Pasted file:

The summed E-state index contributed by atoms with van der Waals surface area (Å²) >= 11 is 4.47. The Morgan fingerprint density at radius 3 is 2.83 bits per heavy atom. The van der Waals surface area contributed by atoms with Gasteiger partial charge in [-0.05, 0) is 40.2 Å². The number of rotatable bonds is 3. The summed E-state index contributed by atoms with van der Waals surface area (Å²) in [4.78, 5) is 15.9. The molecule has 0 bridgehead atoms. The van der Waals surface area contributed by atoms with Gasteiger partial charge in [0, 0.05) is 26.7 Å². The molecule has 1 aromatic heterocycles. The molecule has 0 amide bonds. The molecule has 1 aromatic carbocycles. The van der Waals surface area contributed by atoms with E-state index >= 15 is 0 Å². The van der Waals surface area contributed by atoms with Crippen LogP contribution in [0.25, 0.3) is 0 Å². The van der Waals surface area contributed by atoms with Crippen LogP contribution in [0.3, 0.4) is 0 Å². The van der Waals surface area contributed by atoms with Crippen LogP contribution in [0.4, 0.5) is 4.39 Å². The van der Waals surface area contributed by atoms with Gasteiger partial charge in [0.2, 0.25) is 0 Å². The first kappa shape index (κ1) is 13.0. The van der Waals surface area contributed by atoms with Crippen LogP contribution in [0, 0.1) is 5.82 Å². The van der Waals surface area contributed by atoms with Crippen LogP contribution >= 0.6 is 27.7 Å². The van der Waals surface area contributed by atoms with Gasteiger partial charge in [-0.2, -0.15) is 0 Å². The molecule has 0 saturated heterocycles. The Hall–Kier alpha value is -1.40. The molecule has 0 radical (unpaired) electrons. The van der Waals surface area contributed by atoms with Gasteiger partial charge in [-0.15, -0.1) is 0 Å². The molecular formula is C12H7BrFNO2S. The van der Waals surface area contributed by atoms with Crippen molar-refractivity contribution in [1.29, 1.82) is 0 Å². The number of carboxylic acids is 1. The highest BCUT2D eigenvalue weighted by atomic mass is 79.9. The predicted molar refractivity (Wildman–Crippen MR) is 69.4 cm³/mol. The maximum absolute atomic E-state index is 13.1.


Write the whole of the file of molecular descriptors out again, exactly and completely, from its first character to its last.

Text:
The summed E-state index contributed by atoms with van der Waals surface area (Å²) >= 11 is 4.47. The Morgan fingerprint density at radius 3 is 2.83 bits per heavy atom. The van der Waals surface area contributed by atoms with Gasteiger partial charge in [-0.05, 0) is 40.2 Å². The number of rotatable bonds is 3. The summed E-state index contributed by atoms with van der Waals surface area (Å²) in [4.78, 5) is 15.9. The molecule has 0 bridgehead atoms. The van der Waals surface area contributed by atoms with Gasteiger partial charge in [0, 0.05) is 26.7 Å². The molecule has 1 aromatic heterocycles. The molecule has 0 amide bonds. The molecule has 1 aromatic carbocycles. The van der Waals surface area contributed by atoms with E-state index >= 15 is 0 Å². The van der Waals surface area contributed by atoms with Crippen LogP contribution in [0.25, 0.3) is 0 Å². The van der Waals surface area contributed by atoms with Crippen LogP contribution in [0.3, 0.4) is 0 Å². The van der Waals surface area contributed by atoms with Crippen LogP contribution in [0.4, 0.5) is 4.39 Å². The van der Waals surface area contributed by atoms with Gasteiger partial charge in [0.2, 0.25) is 0 Å². The first kappa shape index (κ1) is 13.0. The van der Waals surface area contributed by atoms with Crippen LogP contribution in [0, 0.1) is 5.82 Å². The van der Waals surface area contributed by atoms with Crippen LogP contribution >= 0.6 is 27.7 Å². The van der Waals surface area contributed by atoms with Gasteiger partial charge in [-0.2, -0.15) is 0 Å². The molecule has 0 saturated heterocycles. The Hall–Kier alpha value is -1.40. The molecule has 0 radical (unpaired) electrons. The van der Waals surface area contributed by atoms with Gasteiger partial charge in [-0.15, -0.1) is 0 Å². The molecular formula is C12H7BrFNO2S. The van der Waals surface area contributed by atoms with Crippen molar-refractivity contribution in [1.29, 1.82) is 0 Å². The number of carboxylic acids is 1. The highest BCUT2D eigenvalue weighted by atomic mass is 79.9. The predicted molar refractivity (Wildman–Crippen MR) is 69.4 cm³/mol. The maximum absolute atomic E-state index is 13.1.